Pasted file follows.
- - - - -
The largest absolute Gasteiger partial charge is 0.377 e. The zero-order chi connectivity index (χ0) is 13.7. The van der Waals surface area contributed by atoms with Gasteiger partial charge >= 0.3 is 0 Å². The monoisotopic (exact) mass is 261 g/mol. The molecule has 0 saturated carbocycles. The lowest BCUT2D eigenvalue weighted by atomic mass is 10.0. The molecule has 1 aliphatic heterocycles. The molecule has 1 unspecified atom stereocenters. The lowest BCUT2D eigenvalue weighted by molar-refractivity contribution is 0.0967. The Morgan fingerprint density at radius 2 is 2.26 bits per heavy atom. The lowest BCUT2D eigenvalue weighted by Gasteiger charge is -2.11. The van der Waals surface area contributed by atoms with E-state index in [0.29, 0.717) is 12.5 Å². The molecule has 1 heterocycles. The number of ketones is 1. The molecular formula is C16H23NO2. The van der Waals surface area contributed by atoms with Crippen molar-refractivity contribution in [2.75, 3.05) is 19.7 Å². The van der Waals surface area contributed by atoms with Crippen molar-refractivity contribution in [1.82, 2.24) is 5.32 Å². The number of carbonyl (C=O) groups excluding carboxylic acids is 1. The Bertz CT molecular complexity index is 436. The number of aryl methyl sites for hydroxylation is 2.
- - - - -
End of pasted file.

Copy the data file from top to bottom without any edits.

The largest absolute Gasteiger partial charge is 0.377 e. The zero-order chi connectivity index (χ0) is 13.7. The van der Waals surface area contributed by atoms with Gasteiger partial charge >= 0.3 is 0 Å². The monoisotopic (exact) mass is 261 g/mol. The molecule has 0 saturated carbocycles. The lowest BCUT2D eigenvalue weighted by atomic mass is 10.0. The molecule has 1 aliphatic heterocycles. The molecule has 1 unspecified atom stereocenters. The lowest BCUT2D eigenvalue weighted by molar-refractivity contribution is 0.0967. The Morgan fingerprint density at radius 2 is 2.26 bits per heavy atom. The lowest BCUT2D eigenvalue weighted by Gasteiger charge is -2.11. The van der Waals surface area contributed by atoms with E-state index in [0.29, 0.717) is 12.5 Å². The molecule has 1 heterocycles. The number of ketones is 1. The molecular formula is C16H23NO2. The van der Waals surface area contributed by atoms with Crippen molar-refractivity contribution in [2.75, 3.05) is 19.7 Å². The van der Waals surface area contributed by atoms with Crippen molar-refractivity contribution in [1.82, 2.24) is 5.32 Å². The number of carbonyl (C=O) groups excluding carboxylic acids is 1. The Bertz CT molecular complexity index is 436. The number of aryl methyl sites for hydroxylation is 2.